The present invention provides an apparatus including a novel cache subsystem arrangement for efficient management of input/output operations and of memory shared by processors in a multiprocessor (MP) system. Although specific embodiments of the invention have been described and illustrated, the invention is not to be limited to the specific forms or arrangements of parts so described and illustrated, and various modifications and changes can be made without departing from the scope and spirit of the invention. Within the scope of the appended claims, therefor, the invention may be practiced otherwise than as specifically described and illustrated.
|Cited Patent||Filing date||Publication date||Applicant||Title|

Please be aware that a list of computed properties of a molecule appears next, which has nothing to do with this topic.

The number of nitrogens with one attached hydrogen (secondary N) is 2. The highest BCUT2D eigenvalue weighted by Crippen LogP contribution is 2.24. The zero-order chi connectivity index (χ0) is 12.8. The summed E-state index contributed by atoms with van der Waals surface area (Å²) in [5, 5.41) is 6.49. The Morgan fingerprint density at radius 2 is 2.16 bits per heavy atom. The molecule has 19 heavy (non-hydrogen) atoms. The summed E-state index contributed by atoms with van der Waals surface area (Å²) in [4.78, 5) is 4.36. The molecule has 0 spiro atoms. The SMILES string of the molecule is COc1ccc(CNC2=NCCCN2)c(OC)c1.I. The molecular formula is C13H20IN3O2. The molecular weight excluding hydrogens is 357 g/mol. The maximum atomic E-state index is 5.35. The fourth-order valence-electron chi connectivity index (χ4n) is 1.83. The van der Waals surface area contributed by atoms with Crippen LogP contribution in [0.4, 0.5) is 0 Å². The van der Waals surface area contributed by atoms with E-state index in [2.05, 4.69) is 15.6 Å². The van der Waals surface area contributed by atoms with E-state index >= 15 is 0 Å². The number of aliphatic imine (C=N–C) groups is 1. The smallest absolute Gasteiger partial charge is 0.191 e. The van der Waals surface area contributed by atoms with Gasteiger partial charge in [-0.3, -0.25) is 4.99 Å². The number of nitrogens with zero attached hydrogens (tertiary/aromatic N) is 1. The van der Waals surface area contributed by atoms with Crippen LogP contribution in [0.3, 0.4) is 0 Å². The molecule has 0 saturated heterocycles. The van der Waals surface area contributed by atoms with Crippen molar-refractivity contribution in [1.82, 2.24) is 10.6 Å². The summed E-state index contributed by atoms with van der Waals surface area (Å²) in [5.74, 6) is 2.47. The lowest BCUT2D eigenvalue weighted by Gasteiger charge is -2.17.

|US4805098 *||May 5, 1986||Feb 14, 1989||Mips Computer Systems, Inc.||Write buffer|
|US5297270 *||Feb 12, 1993||Mar 22, 1994||Zenith Data Systems Corporation||Programmable cache memory which associates each section of main memory to be cached with a status bit which enables/disables the caching accessibility of the particular section, and with the capability of functioning with memory areas of varying size|
|US5404489 *||May 2, 1994||Apr 4, 1995||Hewlett-Packard Company||System and method for minimizing cache interruptions by inhibiting snoop cycles if access is to an exclusive page|
|US5459842 *||Jun 26, 1992||Oct 17, 1995||International Business Machines Corporation||System for combining data from multiple CPU write requests via buffers and using read-modify-write operation to write the combined data to the memory|
|US5471598 *||Oct 18, 1993||Nov 28, 1995||Cyrix Corporation||Data dependency detection and handling in a microprocessor with write buffer|
|US5535345 *||May 12, 1994||Jul 9, 1996||Intel Corporation||Method and apparatus for sequencing misaligned external bus transactions in which the order of completion of corresponding split transaction requests is guaranteed|